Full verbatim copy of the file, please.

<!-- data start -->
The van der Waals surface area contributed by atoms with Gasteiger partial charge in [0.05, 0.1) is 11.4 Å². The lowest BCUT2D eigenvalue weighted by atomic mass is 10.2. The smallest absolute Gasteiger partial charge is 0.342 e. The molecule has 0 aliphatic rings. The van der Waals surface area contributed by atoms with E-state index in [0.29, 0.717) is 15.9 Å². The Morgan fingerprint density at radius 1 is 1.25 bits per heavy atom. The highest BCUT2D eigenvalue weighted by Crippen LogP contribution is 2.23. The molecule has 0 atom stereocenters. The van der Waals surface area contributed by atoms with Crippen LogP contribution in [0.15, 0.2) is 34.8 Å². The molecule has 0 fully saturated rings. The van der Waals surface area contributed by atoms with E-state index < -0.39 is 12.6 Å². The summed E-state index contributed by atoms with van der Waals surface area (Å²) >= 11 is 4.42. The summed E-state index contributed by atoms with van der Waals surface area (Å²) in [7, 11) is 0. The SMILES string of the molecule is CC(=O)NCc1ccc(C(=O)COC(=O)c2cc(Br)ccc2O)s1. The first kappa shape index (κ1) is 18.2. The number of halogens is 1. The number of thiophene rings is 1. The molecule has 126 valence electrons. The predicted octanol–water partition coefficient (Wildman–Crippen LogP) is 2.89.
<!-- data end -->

The van der Waals surface area contributed by atoms with Gasteiger partial charge in [0.05, 0.1) is 11.4 Å². The lowest BCUT2D eigenvalue weighted by atomic mass is 10.2. The smallest absolute Gasteiger partial charge is 0.342 e. The molecule has 0 aliphatic rings. The van der Waals surface area contributed by atoms with E-state index in [0.29, 0.717) is 15.9 Å². The Morgan fingerprint density at radius 1 is 1.25 bits per heavy atom. The highest BCUT2D eigenvalue weighted by Crippen LogP contribution is 2.23. The molecule has 0 atom stereocenters. The van der Waals surface area contributed by atoms with Crippen LogP contribution in [0.15, 0.2) is 34.8 Å². The molecule has 0 fully saturated rings. The van der Waals surface area contributed by atoms with E-state index < -0.39 is 12.6 Å². The summed E-state index contributed by atoms with van der Waals surface area (Å²) >= 11 is 4.42. The summed E-state index contributed by atoms with van der Waals surface area (Å²) in [7, 11) is 0. The SMILES string of the molecule is CC(=O)NCc1ccc(C(=O)COC(=O)c2cc(Br)ccc2O)s1. The first kappa shape index (κ1) is 18.2. The number of halogens is 1. The number of thiophene rings is 1. The molecule has 126 valence electrons. The predicted octanol–water partition coefficient (Wildman–Crippen LogP) is 2.89.